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I've been stuck thinking this for a while. Would anyone explain me the difference between "go to shop" and "go shopping".

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As a simple statement, most English speakers would say:

I'm going shopping

That's to say, they intend to visit a shop or shops to purchase goods.

Go to shop is unusual unless it's part of a sentence - such as:

I am going to shop for shoes this afternoon.

It means to look for with a view to purchasing.

In this construction shop is clearly a verb.

If shop were intended as a noun, the sentence would have to read:

I am going to a/the shop (to look for shoes)

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  • Although I answered separately before I saw this reply, I agree with this answer. Dec 13, 2018 at 15:55
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It's usage. We generally use the present participle with 'go'.

I will go swimming.

I went fishing.

I always go shopping on Tuesday.

I have gone running on weekends for 20 years.


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I have been thinking about this for a while since I teach Basic 2 level of ESL, and students often ask why we say this. They also make errors between go + action and go to + place. As I examine the phrases that use go + gerund, I find that they require a person to go to another location in order to do the action: --go shopping (you have to go to a store) --go fishing (you have to go to a body of water) --go skiing (you have to go to a mountain or ski resort) This is my present take on the subject.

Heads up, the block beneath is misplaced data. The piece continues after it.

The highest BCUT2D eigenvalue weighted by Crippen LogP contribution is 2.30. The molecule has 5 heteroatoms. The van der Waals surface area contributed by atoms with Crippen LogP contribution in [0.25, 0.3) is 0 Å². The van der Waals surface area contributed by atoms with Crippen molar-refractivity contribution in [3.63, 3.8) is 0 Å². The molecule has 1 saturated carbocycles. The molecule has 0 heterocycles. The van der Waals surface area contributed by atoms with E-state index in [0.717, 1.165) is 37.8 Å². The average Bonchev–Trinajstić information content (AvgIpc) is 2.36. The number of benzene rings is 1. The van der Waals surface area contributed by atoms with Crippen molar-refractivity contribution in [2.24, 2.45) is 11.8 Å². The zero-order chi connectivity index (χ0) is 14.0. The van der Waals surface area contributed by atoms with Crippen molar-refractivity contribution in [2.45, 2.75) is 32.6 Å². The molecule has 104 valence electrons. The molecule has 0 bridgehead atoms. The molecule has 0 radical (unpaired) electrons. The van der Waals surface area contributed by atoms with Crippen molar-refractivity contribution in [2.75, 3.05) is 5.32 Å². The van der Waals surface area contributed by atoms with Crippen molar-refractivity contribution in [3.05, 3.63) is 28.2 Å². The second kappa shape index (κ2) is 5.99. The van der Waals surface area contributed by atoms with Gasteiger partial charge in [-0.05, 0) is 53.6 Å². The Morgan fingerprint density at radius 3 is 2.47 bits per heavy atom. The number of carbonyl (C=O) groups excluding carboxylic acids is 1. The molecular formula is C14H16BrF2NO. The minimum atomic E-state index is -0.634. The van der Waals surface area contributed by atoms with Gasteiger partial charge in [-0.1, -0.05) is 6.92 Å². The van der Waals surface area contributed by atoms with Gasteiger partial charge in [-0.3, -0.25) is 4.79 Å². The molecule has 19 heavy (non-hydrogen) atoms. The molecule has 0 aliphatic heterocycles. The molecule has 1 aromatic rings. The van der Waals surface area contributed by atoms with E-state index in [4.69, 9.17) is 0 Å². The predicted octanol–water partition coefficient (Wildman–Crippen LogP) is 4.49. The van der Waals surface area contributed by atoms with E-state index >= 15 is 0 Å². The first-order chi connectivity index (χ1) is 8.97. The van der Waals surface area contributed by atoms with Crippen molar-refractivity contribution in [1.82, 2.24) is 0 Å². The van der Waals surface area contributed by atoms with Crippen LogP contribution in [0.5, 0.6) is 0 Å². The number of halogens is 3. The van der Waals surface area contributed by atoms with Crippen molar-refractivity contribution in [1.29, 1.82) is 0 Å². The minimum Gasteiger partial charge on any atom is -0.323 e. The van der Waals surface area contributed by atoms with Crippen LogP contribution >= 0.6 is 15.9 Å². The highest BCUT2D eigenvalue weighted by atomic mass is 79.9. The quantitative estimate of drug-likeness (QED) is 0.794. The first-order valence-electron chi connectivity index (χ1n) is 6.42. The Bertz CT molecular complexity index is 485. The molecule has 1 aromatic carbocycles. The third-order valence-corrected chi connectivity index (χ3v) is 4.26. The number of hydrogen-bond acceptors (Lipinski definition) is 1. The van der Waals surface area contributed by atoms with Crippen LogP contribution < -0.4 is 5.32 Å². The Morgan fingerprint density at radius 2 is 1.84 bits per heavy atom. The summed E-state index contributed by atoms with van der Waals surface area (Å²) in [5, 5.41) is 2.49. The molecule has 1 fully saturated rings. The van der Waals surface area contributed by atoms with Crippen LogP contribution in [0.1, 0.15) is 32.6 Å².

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    Welcome to SE! Please do not answer if you can only provide opinions, when you get 50 reputation you can comment on any post. You will only get reputation if you include in your answers sources/research, thorough explanations, relevant links, etc. please see the Help Center if you require more information. Jun 3, 2020 at 23:41

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